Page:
Earth is seeing an unprecedented loss of species, which ecologists are calling a sixth mass extinction. Almost all past extinctions have occurred by natural processes, but today human activities are overwhelmingly the main cause of extinction.
There is no doubt that biodiversity loss, together with climate change, are some of the biggest challenges faced by humanity. Along with human-driven habitat destruction, the effects of climate change are expected to be particularly severe on biodiversity. Current estimates of extinctions are, without a doubt, gross underestimates.
Trends documented by the the World Bank and Worldwatch Institute, and reported to the Rio+5 conference in 1997, estimated 150 to 200 species of life become extinct every 24 hours.
In May 2019, a United Nations report warned that 1 million species are threatened by extinction. More recently, 571 plant species were declared extinct. Some plants have been going extinct up to 350 times faster than the historical average – with devastating consequences for unique species. Based purely on numbers, biodiversity hotspots, like Madagascar, are expected to lose more species to extinction than coldspots, like the UK; however, coldspots stand to lose more uniqueness than hotspots, for example, seven coldspot extinctions led to the disappearance of seven genera, and in one instance, even a whole plant family.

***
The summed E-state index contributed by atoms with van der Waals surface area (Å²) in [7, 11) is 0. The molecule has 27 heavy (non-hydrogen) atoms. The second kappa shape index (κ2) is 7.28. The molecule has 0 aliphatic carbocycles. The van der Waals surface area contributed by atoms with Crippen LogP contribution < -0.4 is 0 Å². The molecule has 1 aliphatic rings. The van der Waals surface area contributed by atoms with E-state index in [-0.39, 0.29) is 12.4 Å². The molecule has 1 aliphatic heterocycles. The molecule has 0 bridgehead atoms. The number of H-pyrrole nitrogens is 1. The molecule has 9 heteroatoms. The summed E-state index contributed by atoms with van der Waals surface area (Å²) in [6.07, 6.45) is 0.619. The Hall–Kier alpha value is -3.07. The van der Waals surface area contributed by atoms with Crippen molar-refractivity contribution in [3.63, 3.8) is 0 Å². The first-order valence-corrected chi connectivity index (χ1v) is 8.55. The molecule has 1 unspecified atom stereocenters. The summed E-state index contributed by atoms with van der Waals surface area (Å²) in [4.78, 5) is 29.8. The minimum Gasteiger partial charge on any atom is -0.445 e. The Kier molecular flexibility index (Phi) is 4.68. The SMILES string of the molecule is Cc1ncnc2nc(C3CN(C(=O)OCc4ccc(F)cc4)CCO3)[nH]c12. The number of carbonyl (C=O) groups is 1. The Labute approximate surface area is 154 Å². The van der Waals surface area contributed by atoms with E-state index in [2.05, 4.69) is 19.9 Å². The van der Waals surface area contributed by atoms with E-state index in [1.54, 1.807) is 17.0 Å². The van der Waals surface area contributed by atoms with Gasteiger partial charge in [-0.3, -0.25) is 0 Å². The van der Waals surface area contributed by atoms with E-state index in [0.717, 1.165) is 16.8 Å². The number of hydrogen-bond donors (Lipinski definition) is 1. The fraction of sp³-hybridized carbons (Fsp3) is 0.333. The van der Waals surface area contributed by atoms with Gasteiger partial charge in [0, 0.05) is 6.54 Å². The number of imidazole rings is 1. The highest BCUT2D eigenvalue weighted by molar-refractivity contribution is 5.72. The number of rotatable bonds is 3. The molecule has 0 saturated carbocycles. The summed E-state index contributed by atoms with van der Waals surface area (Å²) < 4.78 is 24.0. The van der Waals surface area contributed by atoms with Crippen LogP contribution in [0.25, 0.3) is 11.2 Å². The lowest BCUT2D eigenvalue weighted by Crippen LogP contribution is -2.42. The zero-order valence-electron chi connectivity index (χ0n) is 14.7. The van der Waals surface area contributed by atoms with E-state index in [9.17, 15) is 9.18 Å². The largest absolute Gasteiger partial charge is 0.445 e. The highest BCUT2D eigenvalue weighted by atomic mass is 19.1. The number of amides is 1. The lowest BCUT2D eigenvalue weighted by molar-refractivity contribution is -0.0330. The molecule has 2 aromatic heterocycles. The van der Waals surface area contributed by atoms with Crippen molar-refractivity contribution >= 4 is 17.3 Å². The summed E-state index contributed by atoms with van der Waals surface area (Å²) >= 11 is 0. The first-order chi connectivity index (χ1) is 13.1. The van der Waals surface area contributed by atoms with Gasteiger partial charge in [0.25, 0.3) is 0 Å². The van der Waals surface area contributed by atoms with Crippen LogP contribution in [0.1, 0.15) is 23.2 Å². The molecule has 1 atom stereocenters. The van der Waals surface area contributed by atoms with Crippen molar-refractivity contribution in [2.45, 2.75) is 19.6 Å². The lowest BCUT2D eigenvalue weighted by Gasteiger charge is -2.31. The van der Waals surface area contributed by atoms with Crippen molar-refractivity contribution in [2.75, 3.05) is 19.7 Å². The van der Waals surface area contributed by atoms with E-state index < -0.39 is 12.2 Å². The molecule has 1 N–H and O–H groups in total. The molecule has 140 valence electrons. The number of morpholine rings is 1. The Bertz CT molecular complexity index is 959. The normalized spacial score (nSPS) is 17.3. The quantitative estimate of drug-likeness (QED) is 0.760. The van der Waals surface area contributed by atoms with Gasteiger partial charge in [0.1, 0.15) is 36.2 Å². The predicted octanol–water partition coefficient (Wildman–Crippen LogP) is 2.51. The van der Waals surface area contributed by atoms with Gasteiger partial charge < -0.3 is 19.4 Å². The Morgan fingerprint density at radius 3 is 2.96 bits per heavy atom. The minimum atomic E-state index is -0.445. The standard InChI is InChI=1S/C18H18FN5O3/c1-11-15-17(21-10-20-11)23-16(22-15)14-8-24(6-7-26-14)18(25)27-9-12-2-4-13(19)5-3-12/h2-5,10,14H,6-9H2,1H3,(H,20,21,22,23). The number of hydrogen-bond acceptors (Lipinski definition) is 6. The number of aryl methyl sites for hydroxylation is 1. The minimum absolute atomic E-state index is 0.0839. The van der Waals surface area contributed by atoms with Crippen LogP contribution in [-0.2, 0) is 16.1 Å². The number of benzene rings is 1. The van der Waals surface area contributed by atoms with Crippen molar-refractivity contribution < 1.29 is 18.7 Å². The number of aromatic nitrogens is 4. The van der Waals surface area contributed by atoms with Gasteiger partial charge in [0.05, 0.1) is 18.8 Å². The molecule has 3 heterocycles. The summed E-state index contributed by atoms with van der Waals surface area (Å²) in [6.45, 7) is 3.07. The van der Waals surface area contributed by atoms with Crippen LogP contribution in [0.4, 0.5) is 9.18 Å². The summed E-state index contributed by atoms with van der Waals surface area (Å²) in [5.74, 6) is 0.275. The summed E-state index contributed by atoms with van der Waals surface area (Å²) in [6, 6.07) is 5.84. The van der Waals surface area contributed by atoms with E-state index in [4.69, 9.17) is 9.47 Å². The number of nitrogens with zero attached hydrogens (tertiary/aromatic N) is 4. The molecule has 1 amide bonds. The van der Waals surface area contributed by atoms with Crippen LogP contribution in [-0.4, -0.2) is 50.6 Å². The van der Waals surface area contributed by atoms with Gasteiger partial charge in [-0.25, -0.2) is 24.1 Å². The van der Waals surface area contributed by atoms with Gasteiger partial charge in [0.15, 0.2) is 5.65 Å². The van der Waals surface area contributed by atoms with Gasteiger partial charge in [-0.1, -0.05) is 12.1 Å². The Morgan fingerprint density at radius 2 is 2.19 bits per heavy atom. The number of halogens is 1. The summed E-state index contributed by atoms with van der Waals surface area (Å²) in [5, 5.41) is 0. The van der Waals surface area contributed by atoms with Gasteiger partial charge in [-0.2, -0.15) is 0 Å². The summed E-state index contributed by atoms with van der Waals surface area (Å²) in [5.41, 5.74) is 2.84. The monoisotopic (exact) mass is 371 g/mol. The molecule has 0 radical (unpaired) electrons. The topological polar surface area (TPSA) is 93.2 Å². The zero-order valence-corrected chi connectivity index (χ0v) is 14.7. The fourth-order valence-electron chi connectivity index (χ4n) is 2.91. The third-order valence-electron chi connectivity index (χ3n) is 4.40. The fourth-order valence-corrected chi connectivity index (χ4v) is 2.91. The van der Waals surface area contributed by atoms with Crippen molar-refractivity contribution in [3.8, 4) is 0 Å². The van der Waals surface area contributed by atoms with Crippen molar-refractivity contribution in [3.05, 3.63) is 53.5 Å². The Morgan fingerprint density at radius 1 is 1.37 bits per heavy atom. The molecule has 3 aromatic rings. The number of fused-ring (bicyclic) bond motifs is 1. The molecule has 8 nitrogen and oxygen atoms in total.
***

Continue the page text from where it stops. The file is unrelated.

Botanists at an International meeting in St Louis, USA in 1998 warned that two thirds of all species of mammals, birds, butterflies and plants will disappear by the end of the next century due to the destructive habits of man. They claim that the current rate is similar to the mass extinctions that wiped out the dinosaurs 65 million years ago. The destruction is piecemeal as humans encroach on the natural environment and fragment it, leaving little room for other species to survive.
Key areas of concern are: wild relatives of domesticated species which are essential to maintain the genetic variety of the domesticated breeds; harvested species and the threat to them through unsustainable rates of harvesting, leading to their biological extinction; totemic species, namely those held to be of special socio-cultural value to particular peoples; species of special importance to science; animal species that are sufficiently important and endangered to warrant captive breeding (especially in the light of the limited facilities for such breeding); wide-ranging species that move between non-contiguous ecosystems, because of their ecological value and because an exclusively ecosystem-oriented approach will not conserve them; and indicator species because of their role in indicating the effectiveness of ecosystem maintenance.